Vaughan

Measuring .Net Core: 1. Setting up local diagnostics tools

.NET Core, Dotnet Tools, Measuring

This is the first in a series of posts covering measuring a .Net Core application. If you want to try follow the code then you can have a look at this repo: Blog-Diagnostics.

This is the plan for the series. I will update this with links as it evolves.

  1. Setting up local diagnostics tools
  2. Using dotnet-counters
  3. dotnet-counters with a custom provider
  4. Using dotnet-gcdump to investigate memory leaks
  5. Creating a dump file when a ASP.NET Core application crashes

There are quite a few diagnostic tools that you can install and use for your .net core applications to measure performance and other metrics and I will try go through the ones I know. One nice way to use them is to link them to a project with a local tool-manifest file. You can then check it into source control and anyone using your project can just restore them.

In this project I used the command line in the same folder as the main csproj file and ran the following commands.

dotnet new tool-manifest
dotnet tool install dotnet-counters
dotnet tool install dotnet-dump
dotnet tool install dotnet-gcdump
dotnet tool install dotnet-trace
dotnet tool install dotnet-sos

This creates a json file in a .config folder in the following format.

{
  "version": 1,
  "isRoot": true,
  "tools": {
    "dotnet-counters": {
      "version": "3.1.120604",
      "commands": [
        "dotnet-counters"
      ]
    },
    "dotnet-dump": {
      "version": "3.1.122203",
      "commands": [
        "dotnet-dump"
      ]
    },
    "dotnet-gcdump": {
      "version": "3.1.120604",
      "commands": [
        "dotnet-gcdump"
      ]
    },
    "dotnet-trace": {
      "version": "3.1.120604",
      "commands": [
        "dotnet-trace"
      ]
    },
    "dotnet-sos": {
      "version": "3.1.122203",
      "commands": [
        "dotnet-sos"
      ]
    }
  }
}

Now anyone checking out the project can just run dotnet tool restore and it will all be downloaded and made available.

I would like to run most of these from the docker container since that is most likely where the live code will run. One small problem that I had was that these tools require the SDK installed to be able to run them. Disclaimer: I saw some posts from people who managed to copy the dependencies needed into the runtime image but I never got it to work.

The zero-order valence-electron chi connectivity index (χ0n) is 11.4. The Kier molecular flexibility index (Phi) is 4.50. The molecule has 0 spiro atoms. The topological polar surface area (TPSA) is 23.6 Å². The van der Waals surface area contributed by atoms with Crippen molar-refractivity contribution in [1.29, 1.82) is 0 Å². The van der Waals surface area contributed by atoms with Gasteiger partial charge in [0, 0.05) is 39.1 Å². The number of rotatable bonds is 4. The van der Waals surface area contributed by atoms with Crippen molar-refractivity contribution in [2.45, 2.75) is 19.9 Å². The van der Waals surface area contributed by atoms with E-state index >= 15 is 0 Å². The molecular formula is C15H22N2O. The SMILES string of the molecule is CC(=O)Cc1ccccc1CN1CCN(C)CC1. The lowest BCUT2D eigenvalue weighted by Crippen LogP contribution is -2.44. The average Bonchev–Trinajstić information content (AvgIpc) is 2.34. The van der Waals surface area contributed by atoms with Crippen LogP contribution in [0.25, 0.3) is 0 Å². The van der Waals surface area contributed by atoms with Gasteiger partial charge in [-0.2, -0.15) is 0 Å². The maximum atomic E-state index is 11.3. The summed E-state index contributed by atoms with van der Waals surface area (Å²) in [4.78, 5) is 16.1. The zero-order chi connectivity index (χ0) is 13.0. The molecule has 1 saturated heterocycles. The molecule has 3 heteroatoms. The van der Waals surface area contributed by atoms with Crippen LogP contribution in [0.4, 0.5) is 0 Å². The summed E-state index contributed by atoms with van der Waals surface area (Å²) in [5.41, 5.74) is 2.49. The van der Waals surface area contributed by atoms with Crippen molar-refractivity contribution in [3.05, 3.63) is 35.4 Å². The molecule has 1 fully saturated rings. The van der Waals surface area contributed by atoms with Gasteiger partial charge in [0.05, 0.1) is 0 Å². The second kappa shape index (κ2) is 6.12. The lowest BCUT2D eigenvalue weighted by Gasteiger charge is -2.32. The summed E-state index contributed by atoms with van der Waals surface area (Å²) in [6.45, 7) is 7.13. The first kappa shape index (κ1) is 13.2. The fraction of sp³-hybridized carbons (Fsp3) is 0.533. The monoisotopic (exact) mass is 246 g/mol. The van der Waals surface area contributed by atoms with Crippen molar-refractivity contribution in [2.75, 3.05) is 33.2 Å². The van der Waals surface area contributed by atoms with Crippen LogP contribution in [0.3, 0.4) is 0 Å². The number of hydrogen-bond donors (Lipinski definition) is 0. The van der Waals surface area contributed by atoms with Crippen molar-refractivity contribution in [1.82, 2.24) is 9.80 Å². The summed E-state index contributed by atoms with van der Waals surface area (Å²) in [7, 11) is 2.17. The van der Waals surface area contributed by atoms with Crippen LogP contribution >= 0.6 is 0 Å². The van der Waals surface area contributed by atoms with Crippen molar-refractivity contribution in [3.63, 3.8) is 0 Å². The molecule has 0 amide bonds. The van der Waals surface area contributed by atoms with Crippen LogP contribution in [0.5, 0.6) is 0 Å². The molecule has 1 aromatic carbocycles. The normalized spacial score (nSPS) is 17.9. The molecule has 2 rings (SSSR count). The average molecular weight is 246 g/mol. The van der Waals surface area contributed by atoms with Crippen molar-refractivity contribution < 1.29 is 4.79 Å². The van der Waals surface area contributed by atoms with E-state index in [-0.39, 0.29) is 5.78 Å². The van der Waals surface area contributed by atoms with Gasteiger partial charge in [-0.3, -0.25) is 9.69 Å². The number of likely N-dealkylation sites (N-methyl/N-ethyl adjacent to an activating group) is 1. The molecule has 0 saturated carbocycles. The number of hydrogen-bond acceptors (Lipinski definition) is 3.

Since this is all just working on my machine I just updated the one that visual studio created to just use the SDK as the base image without playing too much with the multi stage builds.

For the sample project I initially have a Person controller that has a get endpoint that awaits a person result. I will most probably expand this when I go through some of the tools but this is the initial version.


[Route("api/[controller]")]
[ApiController]
public class PersonController : ControllerBase
{
    readonly IPersonService _personService;
    public PersonController(IPersonService personService)
    {
        _personService = personService;
    }

    [HttpGet]
    [Route("{name}")]
    public async Task<IActionResult> Get(string name)
    {
        return Ok(await _personService.GetAsync(name));
    }
}

public class PersonService : IPersonService
{
    public async Task<Person> GetAsync(string name)
    {
    await Task.Delay(TimeSpan.FromSeconds(1));
    return new Person { Name = name, Age = 18 };
    }
}

public interface IPersonService
{
    Task<Person> GetAsync(string name);
}

When I start the application I will sh into the container and run the command.


dotnet tool restore

You should then get a response

Tool 'dotnet-counters' (version '3.1.120604') was restored. Available commands: dotnet-counters
Tool 'dotnet-dump' (version '3.1.122203') was restored. Available commands: dotnet-dump
Tool 'dotnet-gcdump' (version '3.1.120604') was restored. Available commands: dotnet-gcdump
Tool 'dotnet-trace' (version '3.1.120604') was restored. Available commands: dotnet-trace
Tool 'dotnet-sos' (version '3.1.122203') was restored. Available commands: dotnet-sos

And now you can have some fun.

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